The BoredOut phenomenon - employees bored to death

Have you ever been bored at work? Being bored at work can often be more damaging than working yourself to exhaustion. Find out what the BoredOut phenomenon is and what we need to understand about it.

More and more people are suffering from work-related mental health problems. Stress, anxiety, depression and burnout are increasingly common, caused mainly by the sheer volume of digital information our brains can no longer cope with processing, but also by isolation, lack of deep human connections, huge workloads, the demands of control-obsessed bosses and cumbersome procedures.

Beyond BurnOut, however, a new phenomenon is gaining momentum around the world, taking up more and more space in the content people share on social media: Boredom at work seems to affect millions of people. It may seem paradoxical, but the hashtag #boredout (which translates as #boreddout) had about 470 million views on TikTok in the past few days, in a world where most people feel stressed and overworked and communicate using the hashtag #BurnedOut.

We seem to be living in a world of work split into two worrying trends, neither healthy. Either we're stretched to the max with endless and often meaningless tasks and battling overly overworked and demanding bosses, or we're not working and we're sitting bored in our office chairs thinking how devoid of real professional challenges we are.

We must understand, however, that the new "BoredOut" phenomenon is not proof that people don't actually have anything to work with, but a disarming illustration that work is not adapted to their capabilities. If exhaustion is characterised by over-stimulation, today's boredom is characterised by under-stimulation.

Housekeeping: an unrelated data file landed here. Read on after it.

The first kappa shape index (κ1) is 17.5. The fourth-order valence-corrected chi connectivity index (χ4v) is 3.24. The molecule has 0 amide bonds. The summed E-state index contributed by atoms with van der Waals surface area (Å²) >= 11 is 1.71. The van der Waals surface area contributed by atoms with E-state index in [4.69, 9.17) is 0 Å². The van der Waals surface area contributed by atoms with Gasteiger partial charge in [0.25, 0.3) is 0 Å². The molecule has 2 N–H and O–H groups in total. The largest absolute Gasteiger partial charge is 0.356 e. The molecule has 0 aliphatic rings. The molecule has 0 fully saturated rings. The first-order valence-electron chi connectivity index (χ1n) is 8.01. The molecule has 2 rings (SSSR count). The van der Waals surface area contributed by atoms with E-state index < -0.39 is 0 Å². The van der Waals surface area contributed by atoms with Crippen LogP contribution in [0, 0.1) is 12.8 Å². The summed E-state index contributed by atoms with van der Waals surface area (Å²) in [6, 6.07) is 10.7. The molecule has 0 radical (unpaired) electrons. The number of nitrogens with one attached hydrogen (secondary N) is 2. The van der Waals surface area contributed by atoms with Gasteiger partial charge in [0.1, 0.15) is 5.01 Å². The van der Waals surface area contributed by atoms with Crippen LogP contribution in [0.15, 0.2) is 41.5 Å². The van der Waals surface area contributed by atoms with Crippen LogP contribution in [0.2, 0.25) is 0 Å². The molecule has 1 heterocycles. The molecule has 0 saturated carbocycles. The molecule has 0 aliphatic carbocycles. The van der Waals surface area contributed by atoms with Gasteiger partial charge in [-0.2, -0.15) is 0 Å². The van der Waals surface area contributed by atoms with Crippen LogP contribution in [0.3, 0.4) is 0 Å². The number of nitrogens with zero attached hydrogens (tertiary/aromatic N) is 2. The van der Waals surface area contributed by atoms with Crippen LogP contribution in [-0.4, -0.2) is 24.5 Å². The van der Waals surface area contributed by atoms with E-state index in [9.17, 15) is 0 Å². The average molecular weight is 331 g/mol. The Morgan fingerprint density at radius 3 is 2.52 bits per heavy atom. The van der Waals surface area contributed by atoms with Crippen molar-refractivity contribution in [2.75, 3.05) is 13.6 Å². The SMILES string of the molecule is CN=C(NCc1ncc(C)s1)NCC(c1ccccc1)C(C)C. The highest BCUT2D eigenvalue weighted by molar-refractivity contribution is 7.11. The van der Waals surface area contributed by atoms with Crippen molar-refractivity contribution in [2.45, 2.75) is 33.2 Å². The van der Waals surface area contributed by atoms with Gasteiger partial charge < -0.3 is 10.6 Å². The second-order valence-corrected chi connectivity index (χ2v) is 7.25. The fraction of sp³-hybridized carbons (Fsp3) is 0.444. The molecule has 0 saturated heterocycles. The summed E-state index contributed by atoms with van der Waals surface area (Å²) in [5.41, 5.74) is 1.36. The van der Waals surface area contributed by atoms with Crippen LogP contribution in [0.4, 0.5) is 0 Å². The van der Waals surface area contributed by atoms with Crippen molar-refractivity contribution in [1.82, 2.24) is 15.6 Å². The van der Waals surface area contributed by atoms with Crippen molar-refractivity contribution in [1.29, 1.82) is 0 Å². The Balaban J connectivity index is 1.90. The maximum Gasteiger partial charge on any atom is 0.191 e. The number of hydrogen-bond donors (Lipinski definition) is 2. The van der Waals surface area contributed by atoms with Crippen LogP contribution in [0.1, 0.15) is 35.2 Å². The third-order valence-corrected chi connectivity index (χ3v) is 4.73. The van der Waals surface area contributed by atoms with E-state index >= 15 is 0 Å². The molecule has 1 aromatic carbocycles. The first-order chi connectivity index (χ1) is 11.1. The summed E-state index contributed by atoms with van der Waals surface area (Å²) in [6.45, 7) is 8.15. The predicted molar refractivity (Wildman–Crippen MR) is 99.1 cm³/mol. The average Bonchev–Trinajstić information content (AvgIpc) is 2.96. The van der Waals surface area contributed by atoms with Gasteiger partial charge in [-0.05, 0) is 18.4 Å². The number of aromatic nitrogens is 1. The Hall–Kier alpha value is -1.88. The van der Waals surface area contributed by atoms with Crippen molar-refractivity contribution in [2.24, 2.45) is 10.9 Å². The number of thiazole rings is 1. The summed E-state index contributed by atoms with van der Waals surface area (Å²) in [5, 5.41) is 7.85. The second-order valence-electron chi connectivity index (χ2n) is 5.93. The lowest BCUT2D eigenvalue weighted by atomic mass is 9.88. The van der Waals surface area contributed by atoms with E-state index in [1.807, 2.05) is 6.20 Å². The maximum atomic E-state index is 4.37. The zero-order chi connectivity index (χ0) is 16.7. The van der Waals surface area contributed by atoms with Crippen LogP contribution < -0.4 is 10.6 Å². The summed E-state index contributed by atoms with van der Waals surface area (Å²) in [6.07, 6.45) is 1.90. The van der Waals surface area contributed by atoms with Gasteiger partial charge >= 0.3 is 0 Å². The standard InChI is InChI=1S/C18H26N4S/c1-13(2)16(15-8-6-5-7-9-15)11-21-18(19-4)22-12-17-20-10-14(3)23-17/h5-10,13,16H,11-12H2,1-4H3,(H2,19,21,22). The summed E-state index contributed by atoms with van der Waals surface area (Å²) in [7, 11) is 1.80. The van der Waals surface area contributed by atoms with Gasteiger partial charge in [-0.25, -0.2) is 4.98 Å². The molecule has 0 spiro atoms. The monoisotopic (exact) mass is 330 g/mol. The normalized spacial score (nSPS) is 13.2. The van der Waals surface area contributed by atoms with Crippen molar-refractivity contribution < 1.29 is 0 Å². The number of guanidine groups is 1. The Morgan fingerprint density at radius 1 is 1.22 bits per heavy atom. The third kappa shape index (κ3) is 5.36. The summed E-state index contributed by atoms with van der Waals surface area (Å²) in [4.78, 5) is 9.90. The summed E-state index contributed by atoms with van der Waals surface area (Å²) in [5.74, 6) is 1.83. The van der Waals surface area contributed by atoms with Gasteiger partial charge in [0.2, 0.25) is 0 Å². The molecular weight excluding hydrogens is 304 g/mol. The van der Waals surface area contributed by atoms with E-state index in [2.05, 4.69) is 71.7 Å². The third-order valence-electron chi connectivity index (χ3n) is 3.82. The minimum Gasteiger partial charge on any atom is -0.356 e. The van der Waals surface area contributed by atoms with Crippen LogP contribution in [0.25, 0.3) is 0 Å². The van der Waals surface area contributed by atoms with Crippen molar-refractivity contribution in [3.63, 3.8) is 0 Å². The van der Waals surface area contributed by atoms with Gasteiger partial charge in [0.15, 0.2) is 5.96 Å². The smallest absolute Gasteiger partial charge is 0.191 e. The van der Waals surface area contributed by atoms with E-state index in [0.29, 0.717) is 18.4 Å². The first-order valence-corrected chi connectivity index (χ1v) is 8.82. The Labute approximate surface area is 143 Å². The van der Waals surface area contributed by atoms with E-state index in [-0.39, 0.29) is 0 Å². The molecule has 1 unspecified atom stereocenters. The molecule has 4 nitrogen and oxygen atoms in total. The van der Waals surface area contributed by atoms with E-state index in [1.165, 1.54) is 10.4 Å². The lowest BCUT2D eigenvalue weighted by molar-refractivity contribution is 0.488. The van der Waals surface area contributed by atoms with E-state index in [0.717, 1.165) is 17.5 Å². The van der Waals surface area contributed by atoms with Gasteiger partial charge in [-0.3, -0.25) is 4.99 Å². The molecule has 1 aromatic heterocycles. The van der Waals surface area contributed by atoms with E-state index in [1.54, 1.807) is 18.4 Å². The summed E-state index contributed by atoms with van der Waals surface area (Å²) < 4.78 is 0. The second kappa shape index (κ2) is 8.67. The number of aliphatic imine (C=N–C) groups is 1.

Those who find themselves in this situation are generally young people with the potential to do more, whom managers lock into roles with limited remits, lacking creativity or a professional contribution relevant to their expertise, intelligence and interests.

Boredom at work can seem like an innocent, even desirable phenomenon devoid of toxicity. But this is not the case, quite the contrary. University of Texas management professor Andrew Brodsky says that boredom at work can be as damaging as burnout

We need to be concerned about this phenomenon and treat it very seriously, because employees who are demotivated by their work and their role end up developing negative feelings about their work and an unhealthy relationship with work, which can lead to mental health problems as serious as those caused by overwork. In addition, the negative manifestations of these employees can damage the organisation's reputation, customer satisfaction and, in the long term, compromise the future of that employer.

It seems obvious to me that the BoredOut phenomenon is a consequence of poor management. When you get bored because you don't find meaning, initiative and autonomy in your work, you don't understand what the company's goals are and how you define success, it's more than clear that your boss isn't doing his job, maybe because he doesn't really understand what he's doing there and why he's getting paid.

This article is brought to you by Blankfactor, a global leader in digital innovation for fintechs and payment processors. An American company with a global presence, Blankfactor is building a strong software engineering team in Romania, with offices in Bucharest, Cluj and Brasov and collaborating with top professionals across the country.

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